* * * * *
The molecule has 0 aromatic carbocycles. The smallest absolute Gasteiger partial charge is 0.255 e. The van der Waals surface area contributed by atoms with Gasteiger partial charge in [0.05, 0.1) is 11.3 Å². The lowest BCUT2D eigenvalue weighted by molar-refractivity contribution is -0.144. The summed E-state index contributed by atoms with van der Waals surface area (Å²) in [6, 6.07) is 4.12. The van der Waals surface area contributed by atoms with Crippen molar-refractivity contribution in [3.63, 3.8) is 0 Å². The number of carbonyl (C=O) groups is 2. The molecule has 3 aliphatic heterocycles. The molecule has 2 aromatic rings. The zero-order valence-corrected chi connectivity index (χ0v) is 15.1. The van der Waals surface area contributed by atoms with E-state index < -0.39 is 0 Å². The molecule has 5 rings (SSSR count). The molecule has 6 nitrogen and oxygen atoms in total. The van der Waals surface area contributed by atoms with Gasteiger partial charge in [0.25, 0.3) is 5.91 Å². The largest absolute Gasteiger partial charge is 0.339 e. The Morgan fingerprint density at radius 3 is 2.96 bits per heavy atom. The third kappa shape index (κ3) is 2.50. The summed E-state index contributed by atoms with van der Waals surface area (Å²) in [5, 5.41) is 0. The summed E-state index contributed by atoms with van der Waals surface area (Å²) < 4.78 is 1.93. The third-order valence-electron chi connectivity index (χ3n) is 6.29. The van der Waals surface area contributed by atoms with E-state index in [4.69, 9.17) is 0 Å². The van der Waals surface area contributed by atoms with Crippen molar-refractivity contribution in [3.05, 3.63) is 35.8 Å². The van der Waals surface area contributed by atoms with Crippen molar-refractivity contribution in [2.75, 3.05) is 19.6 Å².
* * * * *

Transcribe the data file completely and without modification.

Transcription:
The molecule has 0 aromatic carbocycles. The smallest absolute Gasteiger partial charge is 0.255 e. The van der Waals surface area contributed by atoms with Gasteiger partial charge in [0.05, 0.1) is 11.3 Å². The lowest BCUT2D eigenvalue weighted by molar-refractivity contribution is -0.144. The summed E-state index contributed by atoms with van der Waals surface area (Å²) in [6, 6.07) is 4.12. The van der Waals surface area contributed by atoms with Crippen molar-refractivity contribution in [3.63, 3.8) is 0 Å². The number of carbonyl (C=O) groups is 2. The molecule has 3 aliphatic heterocycles. The molecule has 2 aromatic rings. The zero-order valence-corrected chi connectivity index (χ0v) is 15.1. The van der Waals surface area contributed by atoms with E-state index < -0.39 is 0 Å². The molecule has 5 rings (SSSR count). The molecule has 6 nitrogen and oxygen atoms in total. The van der Waals surface area contributed by atoms with Gasteiger partial charge in [0.25, 0.3) is 5.91 Å². The largest absolute Gasteiger partial charge is 0.339 e. The Morgan fingerprint density at radius 3 is 2.96 bits per heavy atom. The third kappa shape index (κ3) is 2.50. The summed E-state index contributed by atoms with van der Waals surface area (Å²) in [5, 5.41) is 0. The summed E-state index contributed by atoms with van der Waals surface area (Å²) < 4.78 is 1.93. The third-order valence-electron chi connectivity index (χ3n) is 6.29. The van der Waals surface area contributed by atoms with E-state index in [4.69, 9.17) is 0 Å². The van der Waals surface area contributed by atoms with Crippen molar-refractivity contribution in [3.05, 3.63) is 35.8 Å². The van der Waals surface area contributed by atoms with Crippen molar-refractivity contribution in [2.75, 3.05) is 19.6 Å².